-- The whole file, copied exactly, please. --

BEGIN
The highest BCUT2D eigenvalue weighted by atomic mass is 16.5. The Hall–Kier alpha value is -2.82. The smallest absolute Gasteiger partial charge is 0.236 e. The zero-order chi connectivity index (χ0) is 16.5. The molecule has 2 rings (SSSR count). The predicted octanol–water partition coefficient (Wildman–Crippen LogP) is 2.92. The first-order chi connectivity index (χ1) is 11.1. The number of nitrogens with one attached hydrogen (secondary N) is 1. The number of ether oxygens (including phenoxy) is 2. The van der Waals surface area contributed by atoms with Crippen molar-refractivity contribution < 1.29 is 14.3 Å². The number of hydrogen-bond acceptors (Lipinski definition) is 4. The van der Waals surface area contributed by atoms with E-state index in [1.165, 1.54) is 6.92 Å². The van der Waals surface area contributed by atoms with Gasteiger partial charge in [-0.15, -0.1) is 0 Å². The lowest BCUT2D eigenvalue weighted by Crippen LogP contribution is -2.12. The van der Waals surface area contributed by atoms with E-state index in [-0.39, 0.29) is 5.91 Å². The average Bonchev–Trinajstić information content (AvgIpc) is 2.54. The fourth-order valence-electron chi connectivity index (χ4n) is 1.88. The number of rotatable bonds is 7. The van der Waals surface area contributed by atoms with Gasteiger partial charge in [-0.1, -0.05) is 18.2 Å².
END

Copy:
The highest BCUT2D eigenvalue weighted by atomic mass is 16.5. The Hall–Kier alpha value is -2.82. The smallest absolute Gasteiger partial charge is 0.236 e. The zero-order chi connectivity index (χ0) is 16.5. The molecule has 2 rings (SSSR count). The predicted octanol–water partition coefficient (Wildman–Crippen LogP) is 2.92. The first-order chi connectivity index (χ1) is 11.1. The number of nitrogens with one attached hydrogen (secondary N) is 1. The number of ether oxygens (including phenoxy) is 2. The van der Waals surface area contributed by atoms with Crippen molar-refractivity contribution < 1.29 is 14.3 Å². The number of hydrogen-bond acceptors (Lipinski definition) is 4. The van der Waals surface area contributed by atoms with E-state index in [1.165, 1.54) is 6.92 Å². The van der Waals surface area contributed by atoms with Gasteiger partial charge in [-0.15, -0.1) is 0 Å². The lowest BCUT2D eigenvalue weighted by Crippen LogP contribution is -2.12. The van der Waals surface area contributed by atoms with E-state index in [-0.39, 0.29) is 5.91 Å². The average Bonchev–Trinajstić information content (AvgIpc) is 2.54. The fourth-order valence-electron chi connectivity index (χ4n) is 1.88. The number of rotatable bonds is 7. The van der Waals surface area contributed by atoms with Gasteiger partial charge in [-0.1, -0.05) is 18.2 Å².